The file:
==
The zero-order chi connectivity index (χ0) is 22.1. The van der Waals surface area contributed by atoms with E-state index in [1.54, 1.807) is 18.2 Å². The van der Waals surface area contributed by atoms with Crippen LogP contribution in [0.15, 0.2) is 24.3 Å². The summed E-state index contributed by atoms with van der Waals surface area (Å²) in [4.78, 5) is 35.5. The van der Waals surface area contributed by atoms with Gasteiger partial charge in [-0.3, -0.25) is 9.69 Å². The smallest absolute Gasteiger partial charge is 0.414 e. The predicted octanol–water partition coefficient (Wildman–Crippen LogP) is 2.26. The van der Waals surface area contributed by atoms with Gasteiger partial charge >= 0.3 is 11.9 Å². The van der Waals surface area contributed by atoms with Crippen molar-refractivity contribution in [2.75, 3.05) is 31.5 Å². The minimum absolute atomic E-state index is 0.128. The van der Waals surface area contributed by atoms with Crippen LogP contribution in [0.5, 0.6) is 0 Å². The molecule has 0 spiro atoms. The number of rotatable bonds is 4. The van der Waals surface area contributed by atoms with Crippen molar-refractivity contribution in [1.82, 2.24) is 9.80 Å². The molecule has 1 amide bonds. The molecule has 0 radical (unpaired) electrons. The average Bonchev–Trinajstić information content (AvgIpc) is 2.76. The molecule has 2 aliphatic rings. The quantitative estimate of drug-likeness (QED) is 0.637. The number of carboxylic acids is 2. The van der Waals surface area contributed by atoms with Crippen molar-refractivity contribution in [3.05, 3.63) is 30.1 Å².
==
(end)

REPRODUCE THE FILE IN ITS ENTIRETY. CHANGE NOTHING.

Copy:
The zero-order chi connectivity index (χ0) is 22.1. The van der Waals surface area contributed by atoms with E-state index in [1.54, 1.807) is 18.2 Å². The van der Waals surface area contributed by atoms with Crippen LogP contribution in [0.15, 0.2) is 24.3 Å². The summed E-state index contributed by atoms with van der Waals surface area (Å²) in [4.78, 5) is 35.5. The van der Waals surface area contributed by atoms with Gasteiger partial charge in [-0.3, -0.25) is 9.69 Å². The smallest absolute Gasteiger partial charge is 0.414 e. The predicted octanol–water partition coefficient (Wildman–Crippen LogP) is 2.26. The van der Waals surface area contributed by atoms with Gasteiger partial charge >= 0.3 is 11.9 Å². The van der Waals surface area contributed by atoms with Crippen molar-refractivity contribution in [2.75, 3.05) is 31.5 Å². The minimum absolute atomic E-state index is 0.128. The van der Waals surface area contributed by atoms with Crippen LogP contribution in [0.5, 0.6) is 0 Å². The molecule has 0 spiro atoms. The number of rotatable bonds is 4. The van der Waals surface area contributed by atoms with Crippen molar-refractivity contribution in [1.82, 2.24) is 9.80 Å². The molecule has 1 amide bonds. The molecule has 0 radical (unpaired) electrons. The average Bonchev–Trinajstić information content (AvgIpc) is 2.76. The molecule has 2 aliphatic rings. The quantitative estimate of drug-likeness (QED) is 0.637. The number of carboxylic acids is 2. The van der Waals surface area contributed by atoms with Crippen molar-refractivity contribution in [3.05, 3.63) is 30.1 Å².